12. 12. 4- Modes of transmission  Droplet or air borne method: either directly from reservoir to host via droplets during kissing, sneezing, cough, spitting (short distance transmission). Or indirectly through droplet nuclei (suspended air particles or dust that transmit agents to far places) or through conta minated articles as cups, spoon, fomites.  Food borne method: either directly from host feces to mouth via w ater, hands, food or indirectly through flies, cockroach, dust.  Contact method (by skin and mucous membrane): direct contact be tween case and new host, contact with infected animal. Or indirect t hrough clothes, fomites, dust, water pool. Infection by contaminated syringes occurs through skin penetration. Therefore it can be consid ered as one of the contact routes of transmission. the way in which the agent is transferred to a new host
  13. 13.  Arthropod borne method: either biological transmission i.e mul tiplication or development of new stages of the organism occur inside the vector as in malaria, filarial. No infection occurs without this biological transformation. The other method is mechanical i.e the vec tor just carry the organism from the case to new host as flies carrying typhoid bacilli from patient's feces to food.  From mother to infant during pregnancy: intrauterine infection as German measles, malaria, syphilis, AIDS.
  14. 14. 6-Host factors 5-Portal of Entry the route the agent uses to get into the new host. In general, the portal of entry is similar to the portal of exit e.g.  Respiratory tract  Ingestion  Dermal  Blood borne  Mucous membranes the intrinsic factors that influence an individual's exposure, susceptibility, or response to a causative agent. There is a balance between immunity of host and virulence of organism. For infection to occur, the virulence must exceed host immunity. If the individual has high immunity he can defend any infection
  15. 15. Factors affecting host immunity: 1- Age: extremes of age have low immunity. 2- Sex: some diseases affect females more as poliomyelitis. 3- Pregnancy: more severe manifestations of infection occur in preg nant than non-pregnant of the same age. 4- Nutrition: malnutrition is associated with increased infection. 5- Trauma and fatigue or stress increase the incidence and severity of infection. 6- Occupation: certain occupations are more prone to infection as medical staff and laboratory workers.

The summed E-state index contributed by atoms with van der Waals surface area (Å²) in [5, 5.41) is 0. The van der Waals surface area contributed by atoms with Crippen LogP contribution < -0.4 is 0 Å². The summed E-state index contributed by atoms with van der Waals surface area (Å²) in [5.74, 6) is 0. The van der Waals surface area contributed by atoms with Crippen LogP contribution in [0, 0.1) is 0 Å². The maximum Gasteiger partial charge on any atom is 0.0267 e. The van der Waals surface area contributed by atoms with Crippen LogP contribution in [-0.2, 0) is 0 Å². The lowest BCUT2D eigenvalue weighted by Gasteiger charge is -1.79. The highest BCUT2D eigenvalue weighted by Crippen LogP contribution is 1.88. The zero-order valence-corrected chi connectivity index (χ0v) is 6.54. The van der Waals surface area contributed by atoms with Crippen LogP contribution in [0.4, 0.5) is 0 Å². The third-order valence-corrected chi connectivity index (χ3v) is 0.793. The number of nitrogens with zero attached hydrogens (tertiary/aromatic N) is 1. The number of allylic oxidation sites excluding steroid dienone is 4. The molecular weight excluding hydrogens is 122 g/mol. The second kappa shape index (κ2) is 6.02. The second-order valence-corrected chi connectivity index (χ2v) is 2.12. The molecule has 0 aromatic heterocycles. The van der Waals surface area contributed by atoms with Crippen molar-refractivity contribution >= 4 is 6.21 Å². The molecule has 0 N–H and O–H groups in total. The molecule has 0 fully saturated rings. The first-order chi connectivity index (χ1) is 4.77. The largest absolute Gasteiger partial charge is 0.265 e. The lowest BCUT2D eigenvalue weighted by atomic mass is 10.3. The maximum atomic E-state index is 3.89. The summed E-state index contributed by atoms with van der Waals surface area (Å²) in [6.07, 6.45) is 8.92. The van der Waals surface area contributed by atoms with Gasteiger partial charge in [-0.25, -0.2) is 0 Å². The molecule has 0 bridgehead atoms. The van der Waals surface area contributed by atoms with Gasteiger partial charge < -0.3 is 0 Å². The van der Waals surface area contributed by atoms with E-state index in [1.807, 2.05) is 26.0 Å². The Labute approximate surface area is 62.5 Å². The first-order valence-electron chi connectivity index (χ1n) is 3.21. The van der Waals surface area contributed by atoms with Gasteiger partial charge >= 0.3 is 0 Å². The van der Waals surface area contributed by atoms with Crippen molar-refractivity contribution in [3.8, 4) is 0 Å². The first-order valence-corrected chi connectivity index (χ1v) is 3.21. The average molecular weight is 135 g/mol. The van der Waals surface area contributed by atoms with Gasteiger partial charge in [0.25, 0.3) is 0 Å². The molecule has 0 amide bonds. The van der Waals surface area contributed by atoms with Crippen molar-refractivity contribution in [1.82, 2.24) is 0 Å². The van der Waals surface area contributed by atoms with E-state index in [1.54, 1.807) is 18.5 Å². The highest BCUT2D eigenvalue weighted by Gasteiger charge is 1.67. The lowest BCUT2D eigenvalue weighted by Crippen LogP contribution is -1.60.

16. 16. 7- Environmental conditions: unsanitary water and waste disposal, presence of vectors and rodents, ill ventilation, increased temperature enhances growth of certain organisms. 8- Education and culture of people affecting their sanitary habits, health consciousness and practice towards infection. 9- Socio-economic standard that affects sanitary housing conditions, good nutrition. 10-Vaccination, subclinical / clinical infections provide level of immunity may be lifelong
  17. 17. Herd immunity (Immunity of the community)  Describes the immunity level that is present in a population group .  Herd immunity provides an immunological barrier to the spread of diseases in the community.  The higher the herd immunity is  the higher the power to defense of an epidemic occurrence in the community.  Herd immunity may be acquired after frequent mass vaccinations.
  18. 18. Types of immunity 1. Non-specific: mechanisms that prevent entrance of agents to the body: - e.g. a) Intact skin b) Cough, sneezing reflexes c) Gastric juices d) Normal bacterial flora e) Secretions as saliva, tears. 2. Specific: The immune system consists of cell-mediated immunity and circulating antibodies. a) Cell-mediated immunity is responsible for delayed hypersensitivity and the regulation of anti-body production, e.g. patients with acquired i mmune deficiency syndrome (AIDS) have abnormalities in the T-cell su b populations and, consequently, are infected by common organisms tha t typically do not cause disease in healthy people.
  19. 19. b) Humeral immunity: • Circulating antibodies are proteins that inactivate specific antigens or organisms and prevent replication in the body. • Antibodies are disease–specific (e.g. the measles antibody only protects against measles). • They are either naturally acquired or artificially acquired.